The New Testament is one of the most important religious texts in history, containing Christian teachings and stories, it was written in Greek (Koine Greek or Common Greek) because it was the language of educated people of that era. This choice had a lot to do with cultural factors as well as linguistic ones. Let’s dive deeper and explore first the evolution of Common Greek and its establishment as the language used in the New Testament.
Explanation of the development of Koine Greek
Koine Greek (also known as Byzantine Greek) is the language of the New Testament. Koine Greek was gradually developed over a period of about two centuries, from the 3rd century BC to the 2nd century AD. Alexander the Great conquered the Persian Empire in the 3rd. BC century and later on it was divided among his generals but the Greek language was spoken from India and Afghanistan in the east to the France coast in the west. The city of Alexandria, Egypt, was named after him. In Alexandria where an Alexandrian dialect of Ancient Greek was spoken by scholars and other educated people.
The main factors that contributed to the development of Koine Greek were:
1) The growth of the Roman Empire. This made it possible for people from all over the empire to come to Alexandria and learn from the best teachers. As a result, Alexandria became a centre for education and learning in general.
2) The growth of Christianity. This religion spread throughout Rome and other parts of the empire, and many people started worshipping in Greek instead of their native languages. This increased the demand for books in Greek, which led to the development of literary standards in that language.
3) The spread of education throughout society. As more people became literate, they started writing books in their own language and also wrote translations or adaptations of existing works in Ancient Greek into their own language. This led to the wider use of Koine Greek among educated people throughout the empire.
Characteristics of Koine Greek
Some of the key characteristics of Koine Greek that contributed to its development were:
1) It was based on the dialects spoken in Alexandria and other parts of the empire. This made it easy for people to understand each other, as the dialects were similar.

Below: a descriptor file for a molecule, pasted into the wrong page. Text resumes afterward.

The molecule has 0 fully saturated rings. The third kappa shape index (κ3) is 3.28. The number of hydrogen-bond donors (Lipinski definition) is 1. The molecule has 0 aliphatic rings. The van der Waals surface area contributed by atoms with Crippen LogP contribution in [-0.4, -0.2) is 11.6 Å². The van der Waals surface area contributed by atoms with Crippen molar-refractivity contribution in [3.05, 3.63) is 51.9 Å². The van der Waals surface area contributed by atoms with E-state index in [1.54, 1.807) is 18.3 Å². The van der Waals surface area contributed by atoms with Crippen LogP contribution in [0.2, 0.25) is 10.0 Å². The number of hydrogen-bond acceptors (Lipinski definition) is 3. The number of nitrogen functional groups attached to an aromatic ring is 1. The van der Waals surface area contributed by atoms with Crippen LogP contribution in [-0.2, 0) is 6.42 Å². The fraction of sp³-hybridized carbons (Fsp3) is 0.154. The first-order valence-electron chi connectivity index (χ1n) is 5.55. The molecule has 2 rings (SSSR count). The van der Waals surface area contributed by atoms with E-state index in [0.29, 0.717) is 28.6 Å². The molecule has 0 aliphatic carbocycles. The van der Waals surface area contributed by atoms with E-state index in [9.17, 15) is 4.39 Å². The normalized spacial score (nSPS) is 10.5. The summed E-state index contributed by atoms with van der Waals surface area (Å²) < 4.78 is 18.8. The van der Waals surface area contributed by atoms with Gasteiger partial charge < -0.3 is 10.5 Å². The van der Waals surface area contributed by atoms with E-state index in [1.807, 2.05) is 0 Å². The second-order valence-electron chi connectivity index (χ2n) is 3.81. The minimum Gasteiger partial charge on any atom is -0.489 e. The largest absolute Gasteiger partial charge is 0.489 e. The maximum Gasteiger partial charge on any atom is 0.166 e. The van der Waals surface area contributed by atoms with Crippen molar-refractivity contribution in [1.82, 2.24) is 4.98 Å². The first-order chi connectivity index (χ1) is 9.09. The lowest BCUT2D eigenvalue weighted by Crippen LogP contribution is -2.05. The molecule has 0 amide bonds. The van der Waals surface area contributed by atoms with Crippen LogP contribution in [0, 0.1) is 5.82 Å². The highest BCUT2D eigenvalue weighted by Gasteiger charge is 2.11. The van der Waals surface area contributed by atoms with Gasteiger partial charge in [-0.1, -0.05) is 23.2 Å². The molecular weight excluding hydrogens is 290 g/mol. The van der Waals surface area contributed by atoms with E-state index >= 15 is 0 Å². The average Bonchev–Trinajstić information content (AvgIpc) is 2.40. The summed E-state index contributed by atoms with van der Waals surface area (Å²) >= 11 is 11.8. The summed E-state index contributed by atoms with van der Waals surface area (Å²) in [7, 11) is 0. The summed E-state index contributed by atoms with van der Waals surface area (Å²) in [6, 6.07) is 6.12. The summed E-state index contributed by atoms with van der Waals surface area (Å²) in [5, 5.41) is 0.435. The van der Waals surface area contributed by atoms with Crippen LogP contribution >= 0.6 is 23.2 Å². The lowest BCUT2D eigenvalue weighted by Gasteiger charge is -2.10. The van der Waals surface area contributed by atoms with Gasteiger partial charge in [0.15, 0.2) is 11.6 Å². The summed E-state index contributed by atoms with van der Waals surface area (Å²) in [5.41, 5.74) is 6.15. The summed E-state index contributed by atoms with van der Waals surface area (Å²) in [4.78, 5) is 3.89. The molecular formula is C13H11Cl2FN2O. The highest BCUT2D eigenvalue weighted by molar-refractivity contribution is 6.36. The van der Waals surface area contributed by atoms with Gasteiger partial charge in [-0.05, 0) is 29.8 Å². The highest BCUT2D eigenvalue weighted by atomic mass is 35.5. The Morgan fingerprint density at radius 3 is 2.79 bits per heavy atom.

2) It had a well-developed system of grammar. This helped to make the language easier to communicate, as it had rules governing how words should be used.
3) It had a rich vocabulary. This was because many books were written in Koine Greek, and it became the language of scholarship and education.
The Importance of the Greek Language for the early Christian Communities
In the first two centuries AD, Christianity with all its variety spread through the Roman Empire. All of the Christian texts were written in Greek even the ones not included in the New Testament like the Gospel Of Peter or the Gospel of Thomas.
The use of Greek in the New Testament was important for two main reasons:
1) As mentioned earlier, it was the language of educated people. Many people from all over the Roman Empire came to Alexandria to learn from the best teachers. These teachers were mostly scholars and experts in various fields, including linguistics. As a result, Koine Greek became the language of educated people throughout the empire.
2) It was the language of Christianity. The spread of Christianity throughout Rome and other parts of the empire led to an increased demand for books in Greek. This increased the chances of Koine Greek becoming the language of literature and scholarship.
The Greek language survived until today. It was the key which led us to decipher the Egyptian hieroglyph through the finding of the Rosetta Stone. It opened a completely new chapter into the world of ancient times and let us gain a deeper understanding of this area. We were also been able to read other Christian texts like the one from the Nag Hammadi library. All of this would not have been possible if Koine Greek would have survived and had this importance in the first place.